Galaxy S | Samsung
Samsung's Galaxy S III hit the 10 million mark at the end of July, and in the time since then the company has doubled that figure — Samsung says it's reached 20 million Galaxy S III sales, 100 days after the handset launched in May.
After two and a half days of deliberations, the Apple vs. Samsung jury returned a decisive verdict in Apple's favor today — holding that Samsung owes Apple $1.05 billion for copying Apple's intellectual property. But what does it mean?
To give you just a small taste of what the jury in this historic case is going through, we thought we'd present just one question — something emblematic of the entire case that pulls in all the major facts, evidence, and themes. Turns out it's pretty easy to figure that one out: it's whether or not Samsung's Galaxy S diluted Apple's iPhone trade dress.
Judge Lucy Koh has just ruled that the Galaxy S GT-i9000, the GT-i9100, and Galaxy Ace will be removed from the list of infringing devices in Apple's case against Samsung.
We first heard about a presentation Apple made to Samsung about copying its devices in today's testimony, and now the entire document has been filed — and it levies some serious accusations not just at Samsung, but at Google and Android as well.
A 132-page document admitted into evidence in the Apple vs Samsung trial paints a picture of Apple’s better user experience and changes Samsung needed to make in order to improve its own products. In most cases, these "Directions for Improvement" amounted to adding features or details where Apple’s interface was superior, and subtracting those things that made Samsung's interface appear complex in comparison.
Apple succeeded in getting the entirety of a 132-page Samsung report comparing the user interface on Apple's iPhone to that of Samsung's own Galaxy S. In many cases, Samsung's "Directions for Improvement" entailed implementing Apple's superior interface elements.
Can Apple convince a jury that Samsung ripped off the iPhone and iPad?
Tonight's trove of court documents in the Apple vs. Samsung case not only revealed a ton of new images of iPhone and iPad prototypes, but also show that Samsung was very focused on making sure that it is competitive with Apple offerings. That's exactly as you'd expect, but the level and depth of Samsung's focus on Apple is still quite revealing.
- First impressions of AT&T's Garnet Red Galaxy S III appear at launch Jul 28, 2012, 3:59pm EDT
- AT&T-exclusive red Galaxy S III available for pre-order July 15th, in stores July 29th Jul 12, 2012, 10:04am EDT
- Samsung Galaxy S III now available on AT&T Jul 6, 2012, 5:33pm EDT
- Samsung Galaxy S III for AT&T: impressions and benchmarks Jun 20, 2012, 12:03am EDT
Samsung has posted a list of phones which will be receiving an upgrade to Android 4.0, with a number of carrier-specific phones included. However, the Galaxy S — a handset that Samsung said was "under review" following a public outcry — has not made it onto the list.
A schedule of Android 4.0 updates for Bell Canada's superphones and tablets has been leaked. The updates begin as early as this month for the Samsung Galaxy S II and Galaxy Note.
Samsung posted a blog on the details behind its Android 4.0 updates for the Galaxy S II line, and noted that it added "blink detection" to Android's Face Unlock feature to close a previously detected security hole.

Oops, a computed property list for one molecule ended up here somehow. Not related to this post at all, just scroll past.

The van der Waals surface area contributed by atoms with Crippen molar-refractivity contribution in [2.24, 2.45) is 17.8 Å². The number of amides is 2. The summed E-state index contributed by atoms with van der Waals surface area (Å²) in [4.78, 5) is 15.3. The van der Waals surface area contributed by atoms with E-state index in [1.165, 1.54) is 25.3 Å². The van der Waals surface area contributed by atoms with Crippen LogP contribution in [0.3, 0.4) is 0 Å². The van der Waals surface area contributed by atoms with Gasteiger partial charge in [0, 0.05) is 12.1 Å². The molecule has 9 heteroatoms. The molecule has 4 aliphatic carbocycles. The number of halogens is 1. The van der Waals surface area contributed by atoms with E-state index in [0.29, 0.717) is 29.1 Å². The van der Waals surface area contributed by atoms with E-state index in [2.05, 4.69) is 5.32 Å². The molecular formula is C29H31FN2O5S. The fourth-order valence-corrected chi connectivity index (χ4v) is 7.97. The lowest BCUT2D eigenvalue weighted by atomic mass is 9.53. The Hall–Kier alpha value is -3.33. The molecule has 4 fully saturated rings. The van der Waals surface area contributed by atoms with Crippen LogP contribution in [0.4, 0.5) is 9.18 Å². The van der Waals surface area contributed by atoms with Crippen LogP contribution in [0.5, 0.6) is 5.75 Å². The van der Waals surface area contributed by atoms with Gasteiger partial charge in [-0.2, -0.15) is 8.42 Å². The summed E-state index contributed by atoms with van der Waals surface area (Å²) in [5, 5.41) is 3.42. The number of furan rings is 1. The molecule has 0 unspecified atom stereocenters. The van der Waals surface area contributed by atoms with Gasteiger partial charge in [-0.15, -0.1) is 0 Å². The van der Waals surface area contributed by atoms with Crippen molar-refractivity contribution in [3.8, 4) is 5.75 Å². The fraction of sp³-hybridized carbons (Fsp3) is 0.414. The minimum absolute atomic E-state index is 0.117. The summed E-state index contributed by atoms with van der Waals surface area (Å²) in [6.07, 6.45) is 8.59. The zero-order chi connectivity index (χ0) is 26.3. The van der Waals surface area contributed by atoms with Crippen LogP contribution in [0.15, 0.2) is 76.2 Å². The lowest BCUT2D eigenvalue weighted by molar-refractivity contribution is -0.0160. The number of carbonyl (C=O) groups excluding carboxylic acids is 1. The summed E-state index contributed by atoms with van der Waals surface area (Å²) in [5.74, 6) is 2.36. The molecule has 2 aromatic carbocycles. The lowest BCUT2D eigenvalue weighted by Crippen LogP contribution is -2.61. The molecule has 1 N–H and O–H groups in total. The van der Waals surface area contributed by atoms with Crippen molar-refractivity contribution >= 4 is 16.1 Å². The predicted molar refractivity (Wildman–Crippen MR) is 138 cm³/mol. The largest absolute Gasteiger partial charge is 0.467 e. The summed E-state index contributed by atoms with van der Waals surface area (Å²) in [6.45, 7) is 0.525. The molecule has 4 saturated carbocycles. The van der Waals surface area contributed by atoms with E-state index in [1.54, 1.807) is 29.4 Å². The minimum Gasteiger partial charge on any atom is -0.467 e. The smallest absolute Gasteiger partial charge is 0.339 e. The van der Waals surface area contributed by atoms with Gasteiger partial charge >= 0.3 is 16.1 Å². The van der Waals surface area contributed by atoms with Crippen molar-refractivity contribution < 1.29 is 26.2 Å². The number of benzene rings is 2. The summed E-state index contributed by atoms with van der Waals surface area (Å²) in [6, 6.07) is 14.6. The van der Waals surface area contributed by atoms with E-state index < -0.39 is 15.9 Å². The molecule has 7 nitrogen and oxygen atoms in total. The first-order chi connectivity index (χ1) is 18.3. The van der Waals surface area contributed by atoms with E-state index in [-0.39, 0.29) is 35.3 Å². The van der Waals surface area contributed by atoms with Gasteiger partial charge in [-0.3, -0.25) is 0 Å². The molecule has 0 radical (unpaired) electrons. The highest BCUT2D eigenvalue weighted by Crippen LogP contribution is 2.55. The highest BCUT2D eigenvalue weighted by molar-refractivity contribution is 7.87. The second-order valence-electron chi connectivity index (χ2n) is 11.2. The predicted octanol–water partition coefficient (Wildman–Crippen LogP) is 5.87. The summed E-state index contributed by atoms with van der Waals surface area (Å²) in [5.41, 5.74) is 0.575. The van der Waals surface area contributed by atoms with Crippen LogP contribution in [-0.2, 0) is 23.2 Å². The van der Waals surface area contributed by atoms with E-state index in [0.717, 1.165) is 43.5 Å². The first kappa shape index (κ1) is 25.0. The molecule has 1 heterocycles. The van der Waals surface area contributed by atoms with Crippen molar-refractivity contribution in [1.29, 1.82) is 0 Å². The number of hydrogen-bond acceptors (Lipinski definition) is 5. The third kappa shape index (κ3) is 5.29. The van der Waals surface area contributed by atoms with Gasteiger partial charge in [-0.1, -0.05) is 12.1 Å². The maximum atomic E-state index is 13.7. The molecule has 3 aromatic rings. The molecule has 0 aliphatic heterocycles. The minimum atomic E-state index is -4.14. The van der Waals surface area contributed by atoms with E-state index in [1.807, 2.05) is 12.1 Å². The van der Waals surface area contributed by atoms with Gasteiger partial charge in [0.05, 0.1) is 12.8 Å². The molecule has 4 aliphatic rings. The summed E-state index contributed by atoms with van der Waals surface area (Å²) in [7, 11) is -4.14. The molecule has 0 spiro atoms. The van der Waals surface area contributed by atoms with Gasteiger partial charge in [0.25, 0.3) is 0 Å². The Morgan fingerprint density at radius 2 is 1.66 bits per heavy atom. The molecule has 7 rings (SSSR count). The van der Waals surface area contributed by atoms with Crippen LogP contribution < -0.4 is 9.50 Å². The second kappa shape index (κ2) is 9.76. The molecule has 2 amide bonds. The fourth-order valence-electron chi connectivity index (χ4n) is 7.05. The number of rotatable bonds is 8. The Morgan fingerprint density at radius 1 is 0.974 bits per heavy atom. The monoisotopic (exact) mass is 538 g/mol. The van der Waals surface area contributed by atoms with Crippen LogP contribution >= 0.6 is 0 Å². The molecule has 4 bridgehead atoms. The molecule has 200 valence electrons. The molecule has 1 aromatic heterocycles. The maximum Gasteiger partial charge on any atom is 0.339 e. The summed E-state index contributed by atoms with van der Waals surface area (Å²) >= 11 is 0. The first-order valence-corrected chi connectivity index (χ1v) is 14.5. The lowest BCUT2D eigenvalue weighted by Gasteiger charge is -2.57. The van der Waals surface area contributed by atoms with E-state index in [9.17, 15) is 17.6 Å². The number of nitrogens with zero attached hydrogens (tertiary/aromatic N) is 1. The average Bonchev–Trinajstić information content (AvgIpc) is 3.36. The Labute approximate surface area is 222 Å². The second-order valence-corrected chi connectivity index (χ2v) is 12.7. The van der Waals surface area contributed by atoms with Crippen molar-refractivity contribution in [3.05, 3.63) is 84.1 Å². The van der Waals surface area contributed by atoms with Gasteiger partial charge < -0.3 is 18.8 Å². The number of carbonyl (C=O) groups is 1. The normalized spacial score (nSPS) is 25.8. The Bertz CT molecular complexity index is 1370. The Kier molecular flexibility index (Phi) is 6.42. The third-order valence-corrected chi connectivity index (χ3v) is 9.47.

NCAA March Madness Live app brings live streaming to iPhone, iPad, and select Android devices for $3.99
NCAA has released its March Madness Live app for iPhone, iPad, iPod touch, and select Android devices. The app comes with free radio streams of all games as well as social features, brackets, and notifications for upcoming games and possible upsets. Live streaming carries a $3.99 premium, but for that price you'll get to watch games live on your computer as well.
Samsung has backtracked on its decision to not upgrade the Galaxy S and Galaxy Tab to Android 4.0, now saying it'll investigate upgrades for the two devices in response to strong customer demand.
Earlier today, Samsung revealed that it doesn't intend to update the Galaxy S, its most successful smartphone to date, to the latest version of Android. You might shrug and dismiss that as just more evidence of Android's inherent fragmentation or the need for buyers to beware, but I take grave issue with it. This is a decision based not on technical constraints, as Samsung would have us believe, but on hubris.
Samsung has just distributed the worst news of this Ice Cream Sandwich upgrade cycle: the popular Galaxy S smartphone that sold 10 million units last year and the 7-inch Galaxy Tab tablet won't be upgraded to Android 4.0
Samsung plans to make the Galaxy S II and Galaxy Note its first Android 4 devices in the first quarter of next year, the company has just announced.
Samsung announced it sold 300 million phones through November 2011, the first time the company has hit this sales number and a significant improvement over 2010's sales of 280 million phones.
An alleged internal T-Mobile document has revealed which of the carrier's phones are using the controversial Carrier IQ tracking software.
Apple's licensed at least one iOS software patent related to scrolling functionality to Nokia and IBM, and offered a license to Samsung during failed settlement negotiations in November 2010.
We just got our first few minutes with the LG Nitro HD for AT&T, the carrier's first LTE phone with a 720p display. To show off the new screen, the company has set up a little exhibit where you can see the difference in screen resolution over "Brand X" (a Galaxy S II) via the camera app. Admittedly, it's much clearer.
CyanogenMod 9 developers are bringing increasingly stable versions of Android 4.0 to the Samsung Nexus S and Galaxy S international version. According to developer Koushik Dutta, it's suitable for use as a "daily driver" on the Nexus S